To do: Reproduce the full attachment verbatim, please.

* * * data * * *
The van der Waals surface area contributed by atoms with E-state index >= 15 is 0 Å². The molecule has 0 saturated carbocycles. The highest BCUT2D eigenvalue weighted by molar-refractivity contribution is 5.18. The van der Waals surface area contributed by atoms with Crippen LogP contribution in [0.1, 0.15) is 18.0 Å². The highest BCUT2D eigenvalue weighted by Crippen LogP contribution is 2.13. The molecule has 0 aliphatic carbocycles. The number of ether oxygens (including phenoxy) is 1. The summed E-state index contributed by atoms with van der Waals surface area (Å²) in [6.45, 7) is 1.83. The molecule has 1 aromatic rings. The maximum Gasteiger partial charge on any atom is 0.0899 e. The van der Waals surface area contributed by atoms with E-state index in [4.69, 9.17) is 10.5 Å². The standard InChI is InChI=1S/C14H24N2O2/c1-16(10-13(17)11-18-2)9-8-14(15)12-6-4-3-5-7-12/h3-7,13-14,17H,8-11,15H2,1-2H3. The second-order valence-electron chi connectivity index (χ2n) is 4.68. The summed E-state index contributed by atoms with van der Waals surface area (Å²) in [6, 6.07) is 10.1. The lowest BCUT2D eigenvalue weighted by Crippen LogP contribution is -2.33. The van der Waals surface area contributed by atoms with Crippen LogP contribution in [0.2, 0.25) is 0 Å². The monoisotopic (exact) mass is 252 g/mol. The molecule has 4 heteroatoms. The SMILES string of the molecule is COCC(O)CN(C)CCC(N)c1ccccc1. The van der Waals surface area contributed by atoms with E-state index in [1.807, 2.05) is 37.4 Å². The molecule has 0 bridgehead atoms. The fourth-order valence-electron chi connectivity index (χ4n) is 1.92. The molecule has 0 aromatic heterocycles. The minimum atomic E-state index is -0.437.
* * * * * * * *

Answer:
The van der Waals surface area contributed by atoms with E-state index >= 15 is 0 Å². The molecule has 0 saturated carbocycles. The highest BCUT2D eigenvalue weighted by molar-refractivity contribution is 5.18. The van der Waals surface area contributed by atoms with Crippen LogP contribution in [0.1, 0.15) is 18.0 Å². The highest BCUT2D eigenvalue weighted by Crippen LogP contribution is 2.13. The molecule has 0 aliphatic carbocycles. The number of ether oxygens (including phenoxy) is 1. The summed E-state index contributed by atoms with van der Waals surface area (Å²) in [6.45, 7) is 1.83. The molecule has 1 aromatic rings. The maximum Gasteiger partial charge on any atom is 0.0899 e. The van der Waals surface area contributed by atoms with E-state index in [4.69, 9.17) is 10.5 Å². The standard InChI is InChI=1S/C14H24N2O2/c1-16(10-13(17)11-18-2)9-8-14(15)12-6-4-3-5-7-12/h3-7,13-14,17H,8-11,15H2,1-2H3. The second-order valence-electron chi connectivity index (χ2n) is 4.68. The summed E-state index contributed by atoms with van der Waals surface area (Å²) in [6, 6.07) is 10.1. The lowest BCUT2D eigenvalue weighted by Crippen LogP contribution is -2.33. The van der Waals surface area contributed by atoms with Crippen LogP contribution in [0.2, 0.25) is 0 Å². The monoisotopic (exact) mass is 252 g/mol. The molecule has 4 heteroatoms. The SMILES string of the molecule is COCC(O)CN(C)CCC(N)c1ccccc1. The van der Waals surface area contributed by atoms with E-state index in [1.807, 2.05) is 37.4 Å². The molecule has 0 bridgehead atoms. The fourth-order valence-electron chi connectivity index (χ4n) is 1.92. The molecule has 0 aromatic heterocycles. The minimum atomic E-state index is -0.437.